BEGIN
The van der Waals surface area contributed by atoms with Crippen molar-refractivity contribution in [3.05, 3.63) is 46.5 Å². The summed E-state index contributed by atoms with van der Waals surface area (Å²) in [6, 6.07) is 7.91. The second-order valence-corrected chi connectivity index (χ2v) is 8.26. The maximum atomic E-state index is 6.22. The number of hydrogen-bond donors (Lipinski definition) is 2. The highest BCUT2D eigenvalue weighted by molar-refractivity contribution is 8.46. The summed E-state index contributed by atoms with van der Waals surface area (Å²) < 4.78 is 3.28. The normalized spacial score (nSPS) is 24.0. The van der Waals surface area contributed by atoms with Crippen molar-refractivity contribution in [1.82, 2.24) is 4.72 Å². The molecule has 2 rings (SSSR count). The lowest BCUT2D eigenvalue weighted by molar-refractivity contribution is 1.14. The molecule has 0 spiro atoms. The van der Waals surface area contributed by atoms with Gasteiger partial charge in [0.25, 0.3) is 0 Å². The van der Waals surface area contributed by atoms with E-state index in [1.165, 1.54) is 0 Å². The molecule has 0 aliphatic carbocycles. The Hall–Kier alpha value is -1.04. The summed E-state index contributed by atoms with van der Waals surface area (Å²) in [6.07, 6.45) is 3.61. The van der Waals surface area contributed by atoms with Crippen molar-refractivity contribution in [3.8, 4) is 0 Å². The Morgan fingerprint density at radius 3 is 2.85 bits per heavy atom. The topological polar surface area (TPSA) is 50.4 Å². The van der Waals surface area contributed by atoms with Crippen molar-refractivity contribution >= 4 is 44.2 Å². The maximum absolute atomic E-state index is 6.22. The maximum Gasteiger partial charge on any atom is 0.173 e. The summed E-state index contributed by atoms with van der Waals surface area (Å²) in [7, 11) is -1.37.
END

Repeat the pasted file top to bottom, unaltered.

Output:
The van der Waals surface area contributed by atoms with Crippen molar-refractivity contribution in [3.05, 3.63) is 46.5 Å². The summed E-state index contributed by atoms with van der Waals surface area (Å²) in [6, 6.07) is 7.91. The second-order valence-corrected chi connectivity index (χ2v) is 8.26. The maximum atomic E-state index is 6.22. The number of hydrogen-bond donors (Lipinski definition) is 2. The highest BCUT2D eigenvalue weighted by molar-refractivity contribution is 8.46. The summed E-state index contributed by atoms with van der Waals surface area (Å²) < 4.78 is 3.28. The normalized spacial score (nSPS) is 24.0. The van der Waals surface area contributed by atoms with Crippen molar-refractivity contribution in [1.82, 2.24) is 4.72 Å². The molecule has 2 rings (SSSR count). The lowest BCUT2D eigenvalue weighted by molar-refractivity contribution is 1.14. The molecule has 0 spiro atoms. The van der Waals surface area contributed by atoms with Gasteiger partial charge in [0.25, 0.3) is 0 Å². The van der Waals surface area contributed by atoms with E-state index in [1.165, 1.54) is 0 Å². The molecule has 0 aliphatic carbocycles. The Hall–Kier alpha value is -1.04. The summed E-state index contributed by atoms with van der Waals surface area (Å²) in [6.07, 6.45) is 3.61. The van der Waals surface area contributed by atoms with Crippen molar-refractivity contribution in [3.8, 4) is 0 Å². The Morgan fingerprint density at radius 3 is 2.85 bits per heavy atom. The topological polar surface area (TPSA) is 50.4 Å². The van der Waals surface area contributed by atoms with Crippen molar-refractivity contribution >= 4 is 44.2 Å². The maximum absolute atomic E-state index is 6.22. The maximum Gasteiger partial charge on any atom is 0.173 e. The summed E-state index contributed by atoms with van der Waals surface area (Å²) in [7, 11) is -1.37.